Perform a microbiome-wide association study in at least 50 T2D cases and 50 healthy controls enrolled in Manila and 50 cases and 50 healthy controls enrolled in San Francisco (N = 200 total); with replication in 200 additional individuals (N=400 total for both stages – or more, pending funding amounts). Only recently has the scale and intimacy of our commensalism with a vast microbial community, mainly in the gut, become appreciated. Attention has focused mostly on the immunological implications, as when this commensalism goes awry in the form of inflammatory bowel disease. Given the centrality of these commensals to the digestion and uptake of food, hypotheses about the likelihood of their impact on metabolic conditions like obesity and T2D have been gaining compelling empirical support. The microbial composition of the digestive tract -- both a consequence of diet, and a mediator of the metabolic consequences of that diet – will be determined by next generation sequencing.
Independent of any causal or incidental role of the microbiome in metabolic disease risk, the effects of host genotype and place of residence and birth on human microbiome composition will be ascertained. The possibility that therapeutic manipulation of the gut microbiome by changes in diet or probiotic supplementation might be effective in reducing the risk of obesity and T2D is an exciting possible outcome of this highly novel line of research.
Why This Project?
This study is one of a kind and unlike any other at the moment. Most human-associated microbiome studies focus on disease states as the healthcare moves toward personalized therapy and medicine, while sports science studies generally focus on improving outputs i.e. timed-performance, strength and conditioning. Not only does this project display the potential to change how researcher's study sports science and human-associated microbiomes, but it has the potential to profitable through patenting.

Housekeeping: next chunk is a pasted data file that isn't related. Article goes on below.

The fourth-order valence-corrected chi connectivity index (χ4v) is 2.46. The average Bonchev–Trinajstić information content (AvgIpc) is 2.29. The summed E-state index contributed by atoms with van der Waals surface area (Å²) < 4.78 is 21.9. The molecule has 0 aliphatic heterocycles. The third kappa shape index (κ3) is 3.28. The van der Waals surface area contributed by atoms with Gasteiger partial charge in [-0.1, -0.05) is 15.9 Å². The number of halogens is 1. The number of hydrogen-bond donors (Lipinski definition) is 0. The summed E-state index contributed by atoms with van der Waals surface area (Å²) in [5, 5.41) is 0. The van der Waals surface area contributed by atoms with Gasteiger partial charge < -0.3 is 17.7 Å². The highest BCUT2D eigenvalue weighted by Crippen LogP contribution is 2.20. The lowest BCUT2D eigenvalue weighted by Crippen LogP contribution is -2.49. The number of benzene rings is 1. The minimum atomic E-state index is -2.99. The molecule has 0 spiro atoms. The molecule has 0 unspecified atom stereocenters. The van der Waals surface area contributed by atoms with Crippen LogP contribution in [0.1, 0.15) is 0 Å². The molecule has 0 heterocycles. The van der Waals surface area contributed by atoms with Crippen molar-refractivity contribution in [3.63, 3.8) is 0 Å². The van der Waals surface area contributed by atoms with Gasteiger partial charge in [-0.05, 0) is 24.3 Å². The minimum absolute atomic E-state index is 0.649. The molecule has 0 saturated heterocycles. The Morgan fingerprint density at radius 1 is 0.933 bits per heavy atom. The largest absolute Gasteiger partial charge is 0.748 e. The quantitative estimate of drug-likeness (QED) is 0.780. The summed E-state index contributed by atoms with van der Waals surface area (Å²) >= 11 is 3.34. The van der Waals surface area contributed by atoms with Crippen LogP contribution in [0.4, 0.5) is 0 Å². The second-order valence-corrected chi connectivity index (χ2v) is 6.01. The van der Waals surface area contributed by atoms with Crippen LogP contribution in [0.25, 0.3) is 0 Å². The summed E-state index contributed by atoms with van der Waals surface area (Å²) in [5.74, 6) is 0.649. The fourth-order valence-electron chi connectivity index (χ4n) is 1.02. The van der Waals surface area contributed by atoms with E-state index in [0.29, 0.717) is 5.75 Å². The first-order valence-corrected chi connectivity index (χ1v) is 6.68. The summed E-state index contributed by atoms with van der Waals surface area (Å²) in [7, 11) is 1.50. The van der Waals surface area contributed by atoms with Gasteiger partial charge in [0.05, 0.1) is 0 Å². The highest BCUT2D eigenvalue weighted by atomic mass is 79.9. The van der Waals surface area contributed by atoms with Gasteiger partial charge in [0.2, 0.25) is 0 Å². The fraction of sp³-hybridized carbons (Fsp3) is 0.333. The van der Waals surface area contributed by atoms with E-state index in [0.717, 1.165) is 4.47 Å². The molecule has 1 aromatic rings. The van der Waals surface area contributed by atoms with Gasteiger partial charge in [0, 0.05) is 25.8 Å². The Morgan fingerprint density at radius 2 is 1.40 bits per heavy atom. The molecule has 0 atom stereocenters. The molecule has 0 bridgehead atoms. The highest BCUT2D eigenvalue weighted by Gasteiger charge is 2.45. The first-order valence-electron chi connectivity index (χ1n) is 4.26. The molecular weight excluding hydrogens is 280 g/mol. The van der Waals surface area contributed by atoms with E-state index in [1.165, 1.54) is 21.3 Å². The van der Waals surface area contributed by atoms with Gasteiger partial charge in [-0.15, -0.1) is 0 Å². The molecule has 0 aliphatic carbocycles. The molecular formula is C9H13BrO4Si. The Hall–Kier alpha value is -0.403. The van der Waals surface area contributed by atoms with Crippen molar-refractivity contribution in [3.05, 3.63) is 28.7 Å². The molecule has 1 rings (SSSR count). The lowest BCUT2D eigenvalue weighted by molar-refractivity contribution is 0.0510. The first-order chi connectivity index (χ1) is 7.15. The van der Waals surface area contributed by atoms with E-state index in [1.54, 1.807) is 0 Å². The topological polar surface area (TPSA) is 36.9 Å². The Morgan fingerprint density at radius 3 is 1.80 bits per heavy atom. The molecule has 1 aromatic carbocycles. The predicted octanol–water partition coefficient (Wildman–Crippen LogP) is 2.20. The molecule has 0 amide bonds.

About the Researcher
Dr. Seielstad’s research bridges epidemiology and population genetics. The main goal is to identify human genetic variation altering the risk of complex diseases involving immunity (e.g., autoimmunity and susceptibility to infectious diseases) and metabolism (e.g., type 2 diabetes). This puts an emphasis on technologies such as SNP genotyping, and next-generation sequencing to reveal and characterize polymorphisms in genome-scale data. Much of this work is carried out in geographically diverse human populations, which are also the subject of anthropological investigations that seek to characterize the global distribution of genetic variation. Dr. Seielstad received undergraduate degrees in Biology and Classics at Stanford University and was awarded his Ph.D. in Biology from Harvard University, where he also served on the faculty. From 2002-2009 Dr. Seielstad was Associate Director at the Genome Institute of Singapore before moving to the University of California San Francisco where he is now Professor of Epidemiology & Biostatistics, Laboratory Medicine, and Human Genetics.